Tony McCasline is school districts Lay Educator of the Year
Reading is a priority not only for the Durham Elementary volunteer but also the students he tutors
TIGARD - Every weekday during the school year when he's in town, Tony McCasline drives from his home near C.F. Tigard Elementary across town to Durham Elementary.
At Durham, McCasline is a RAP (Reading's A Priority) tutor for several second-graders in Marilee Davies' classroom, a project he took on six years ago after he retired from the retail furniture business.
For that work, McCasline was recently recognized by the Tigard-Tualatin Education Association as the school district's Lay Educator of the Year.
Davies, who nominated him, wrote in part, 'Having taken the RAP training program, he is a master at supporting beginning readers. He coaxes them along, encouraging them to sound out words, use picture clues and just plain memorize a large working vocabulary.
'Every child he has ever worked with has shown tremendous growth in reading skills.'
Furthermore, Davies credits McCasline with giving children a perfect example of integrity, compassion and commitment.
'He gently insists that each and every child can learn and improve their life through continuous effort, in spite of family difficulties, health issues or low self-esteem,' Davies added. 'He patiently waits for them to finish breakfast at school, take their meds, have health issues resolved and lets them shed emotional problems that make it impossible to concentrate on academics.
'Then they go to work, forming good study habits and recording daily progress toward goals. Even the children are amazed at how much they accomplish in one school year under his guidance.'
McCasline never expected to be volunteering at Durham when he retired.
'My wife Arlene told me to find something to do and suggested I volunteer in the kids' school,' McCasline said.
Their five children had gone through school at CFT, Fowler Middle School and Tigard High School, and McCasline figured he'd work at CFT. But when he went to the district office, he learned that the need for volunteers was at Durham.
'I was hoping for CFT, which has great kids and a great staff, but here I am,' McCasline said recently, as he sat in the Durham cafeteria, occasionally encouraging a tardy child to head to class. 'But now I've worked in Mrs. Davies' class for six years.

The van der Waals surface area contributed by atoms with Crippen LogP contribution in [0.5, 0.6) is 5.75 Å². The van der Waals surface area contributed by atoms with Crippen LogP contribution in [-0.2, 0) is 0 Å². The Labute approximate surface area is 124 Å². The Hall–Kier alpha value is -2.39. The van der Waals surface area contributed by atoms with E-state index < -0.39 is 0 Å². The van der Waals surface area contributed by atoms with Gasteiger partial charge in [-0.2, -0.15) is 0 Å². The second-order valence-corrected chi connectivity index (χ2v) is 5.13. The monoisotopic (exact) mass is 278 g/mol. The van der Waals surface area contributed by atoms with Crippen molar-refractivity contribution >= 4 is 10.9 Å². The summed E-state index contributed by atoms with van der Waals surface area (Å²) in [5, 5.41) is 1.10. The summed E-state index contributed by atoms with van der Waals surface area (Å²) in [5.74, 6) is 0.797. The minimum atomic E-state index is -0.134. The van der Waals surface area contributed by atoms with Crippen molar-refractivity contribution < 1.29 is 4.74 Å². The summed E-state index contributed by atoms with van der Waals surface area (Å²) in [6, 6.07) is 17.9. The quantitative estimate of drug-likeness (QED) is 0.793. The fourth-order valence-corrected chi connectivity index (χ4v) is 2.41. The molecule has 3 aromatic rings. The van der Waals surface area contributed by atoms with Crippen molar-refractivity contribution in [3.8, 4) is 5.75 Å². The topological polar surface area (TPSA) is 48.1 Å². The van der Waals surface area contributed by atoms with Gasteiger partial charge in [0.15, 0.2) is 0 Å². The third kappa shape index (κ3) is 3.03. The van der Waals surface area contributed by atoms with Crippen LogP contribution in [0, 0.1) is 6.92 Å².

'I work with two or three kids all year long. We read and set goals, such as how many pages they're going to read. I'm not really teaching, but I listen to them read. I do it almost every day I'm in town - sometimes I'm traveling for two or three days.'
As students arrive at Durham each morning, they congregate in the cafeteria until the time comes to go to their classrooms. While helping to keep the chaos and noise to a minimum, McCasline also tries to greet incoming students.
'Sometimes these kids come from not the best circumstances,' he said. 'We greet them at the door and have some fun and get their day off to a good start.'
Once school begins, McCasline takes one child at a time out of Davies' classroom to read in the library for 20 to 30 minutes.
'I work with kids who are challenged by reading,' he said. 'They don't get opportunities to read at home - either the parents don't speak English, or they don't take the time to read with their kids. This works - I see improvement. You get challenges - one little girl couldn't read three words in a row, and now she's much better.'
McCasline sees a tremendous need for volunteers in the schools, and he personally is doing it because 'I'm giving back a little what the schools gave my kids. This is a phenomenal school.'
However, around this time of year, he feels ready for a break.
'But around the first of August, I'll say, 'When does it start again?'' he said. 'I always say yes.'
Winning the lay educator award was a total shock to McCasline, who on the day of the announcement was told by a teacher that she needed to talk to him in the teachers' lounge.
'I wondered why we couldn't do it out in the lobby,' he said. But he followed her in and learned in front of the entire staff that he had been named Lay Educator of the Year.
'Nice things after nice things keep happening,' McCasline said. 'As long as they want me, I'll be here.'
Volunteer openings have occurred at CFT in the past six years, 'but I wouldn't change,' McCasline said, adding that 'two of my kids went into education.'
But Davies got in the last word.
'When people bring up the subject of 'real-life heroes,' he is always the first person who comes to mind for me,' she wrote. 'For many years, he has traded in the lazy, retirement-type morning routine for the hub-bub of Durham Elementary School.
'In fact, he often arrives earlier than I do, encouraging students to use their good manners to open the doors for heavily laden teachers. In honor of his contributions to the education and welfare of a great number of Durham students, I sincerely recommend Tony McCasline as Volunteer of the Year.'